To plead a Section 1 anti-trust claim, a Plaintiff must establish: "(1) that the defendant was a party to a contract, combination . . . or conspiracy and (2) that the conspiracy to which the defendant was a party imposed an unreasonable restraint on trade." Burtch v. Milberg Factors, Inc., 662 F.3d 212, 221 (3d Cir. 2011) (quoting In Re Ins. Brokerage Antitrust Litig., 618 F.3d 300, 315 (3d Cir. 2010) (internal quotations omitted)).
Plaintiff alleges that the agreement was an unreasonable restraint on trade because it:
(1) "results in the elimination of competition or the reduction in the number of participants in the labor market"; (2) deprived Plaintiff of the benefits of free and fair competition in the market;
(3) suppressed competition among rivals of Defendants; and (4) caused Plaintiff to lose his job. Doc. No. 1, ¶¶ 53, 56-58. To determine whether a defendant's conduct unreasonably restrains trade, Federal Courts apply the per se analysis, or if that test does not apply, the rule of reason analysis. Rossi v. Standard Roofing, 156 F.3d 452, 461 (3d Cir. 1998).
In this case, Plaintiff specifies that such actions are per se violations of Section 1 of the Sherman Act. Doc. No. 1, ¶ 60 and Doc. No. 40, ¶ C. Per se agreements are those "whose nature and necessary effects are so plainly anti-competitive that no elaborate study of the industry is needed to establish their illegality." Eichorn v. AT&T Corp., 248 F.3d 131, 138 (3d Cir. 2001), cert. denied, 534 U.S. 1014 (2001). The Court finds that the alleged agreement between Select Medical and Consol is analogous to the "Post-Closing Net" in Eichorn, in which Lucent and Texas Pacific Group agreed that Lucent "would not seek to hire, solicit, or rehire any . . ." former employees. Id. at 137. As in Eichorn, Plaintiff contends that the Agreement was a group boycott and a horizontal price fixing conspiracy. Id. at 142 and Doc. No. 1, ¶¶ 36, 52. There is a judicial hesitance to extend the per se rule to new categories of anti-trust claims, and like the United States Court of Appeal for the Third Circuit in Eichorn, the Court does not find that this case is a per se violations of the Sherman Act and declines to find that non-compete agreements of this type are per se violation of the Sherman Act. Therefore, because Plaintiff only alleges a per se violation of Section 1 of the Sherman Act, which the Court finds is not appropriate, Count 1 of Plaintiff's Complaint will be dismissed as to all Defendants.*fn5 See Ins. Brokerage, 618 F.3d at 317 (citing e.g., Texaco Inc. v. Dagher, 547 U.S. 1, 7 n.2 (2006)) ("If the court determines that the restraint at issue is sufficiently different from the per se archetypes to require application of the rule of reason, the plaintiff's claims will be dismissed.").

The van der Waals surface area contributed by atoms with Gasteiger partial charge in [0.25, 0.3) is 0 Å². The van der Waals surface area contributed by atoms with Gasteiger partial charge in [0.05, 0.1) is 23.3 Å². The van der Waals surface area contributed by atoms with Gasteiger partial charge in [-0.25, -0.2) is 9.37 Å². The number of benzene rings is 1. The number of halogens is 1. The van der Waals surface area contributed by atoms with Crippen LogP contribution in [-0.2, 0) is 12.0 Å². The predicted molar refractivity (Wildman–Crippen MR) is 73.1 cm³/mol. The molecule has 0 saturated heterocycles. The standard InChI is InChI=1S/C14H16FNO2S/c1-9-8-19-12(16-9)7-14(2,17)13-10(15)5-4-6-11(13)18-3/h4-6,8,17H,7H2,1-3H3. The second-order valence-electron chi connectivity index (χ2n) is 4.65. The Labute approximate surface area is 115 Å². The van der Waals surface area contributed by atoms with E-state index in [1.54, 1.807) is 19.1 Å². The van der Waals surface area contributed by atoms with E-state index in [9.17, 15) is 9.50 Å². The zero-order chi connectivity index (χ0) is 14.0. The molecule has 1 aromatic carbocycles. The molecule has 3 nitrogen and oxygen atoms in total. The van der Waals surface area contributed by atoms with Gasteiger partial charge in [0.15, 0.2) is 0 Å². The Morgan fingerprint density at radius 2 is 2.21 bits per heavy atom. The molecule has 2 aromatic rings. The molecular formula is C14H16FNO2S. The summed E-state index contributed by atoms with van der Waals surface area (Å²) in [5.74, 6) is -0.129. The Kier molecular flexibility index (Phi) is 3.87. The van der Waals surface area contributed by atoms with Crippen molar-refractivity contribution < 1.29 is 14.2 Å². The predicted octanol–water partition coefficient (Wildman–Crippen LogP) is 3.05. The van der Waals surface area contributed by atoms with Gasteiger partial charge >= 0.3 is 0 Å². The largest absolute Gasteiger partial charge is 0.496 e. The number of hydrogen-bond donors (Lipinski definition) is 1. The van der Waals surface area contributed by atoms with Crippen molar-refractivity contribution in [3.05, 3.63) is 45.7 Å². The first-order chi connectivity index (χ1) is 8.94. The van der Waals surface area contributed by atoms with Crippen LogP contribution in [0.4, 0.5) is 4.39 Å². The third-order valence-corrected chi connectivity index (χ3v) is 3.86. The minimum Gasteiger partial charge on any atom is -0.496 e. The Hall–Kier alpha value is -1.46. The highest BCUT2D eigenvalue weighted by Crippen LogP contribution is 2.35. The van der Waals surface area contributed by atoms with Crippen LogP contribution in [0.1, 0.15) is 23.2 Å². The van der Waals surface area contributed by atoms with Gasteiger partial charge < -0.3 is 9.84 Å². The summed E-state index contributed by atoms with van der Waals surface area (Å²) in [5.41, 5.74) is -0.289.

B.Count II-Intentional Interference with Contractual Relations (with Gunther Nash) against Defendants Consol and Select Medical
Counts III and IV-Intentional Interference with Prospective Contractual Relations (with Gunther Nash and GMS respectively) against Defendants Consol and Select Medical
In Counts II, III and IV, Plaintiff contends that Defendants Consol and Select Medical intentionally interfered with his existing contractual relationship with Gunther Nash and prospective contractual relationships with Defendants Gunther Nash and GMS. Specifically,
Plaintiff claims that Defendants Consol and Select Medical knew of Plaintiff's employment relationship with Defendant Gunther Nash and "purposefully and intentionally harmed the employment relationship by intervening and forcing Gunther Nash to terminate the employment relationship and/or to prohibit Plaintiff from working for Gunther Nash at any Consol facility or location." Doc. No. 1, ¶ 54.
Pennsylvania Courts apply the Restatement (Second) of Torts in such cases. Under Pennsylvania law, the elements of intentional interference with an existing or prospective contractual relation are: (1) the existence of a contractual, or prospective contractual relation between the complainant and a third party; (2) purposeful action on the part of the defendant, specifically intended to harm the existing relation, or to prevent a prospective relation from occurring; (3) the absence of privilege or justification on the part of the defendant; and (4) occasioning of actual legal damage as a result of the defendant's conduct. Crivelli v. GMC, 215 F.3d 386 (3d Cir. 2000) citing Strickland v. Univ. of Scranton, 700 A.2d 979, 985 (Pa. Super. 1997). The Court finds that Plaintiff has failed to establish element (3), the absence of privilege or justification on the part of Defendant. Id.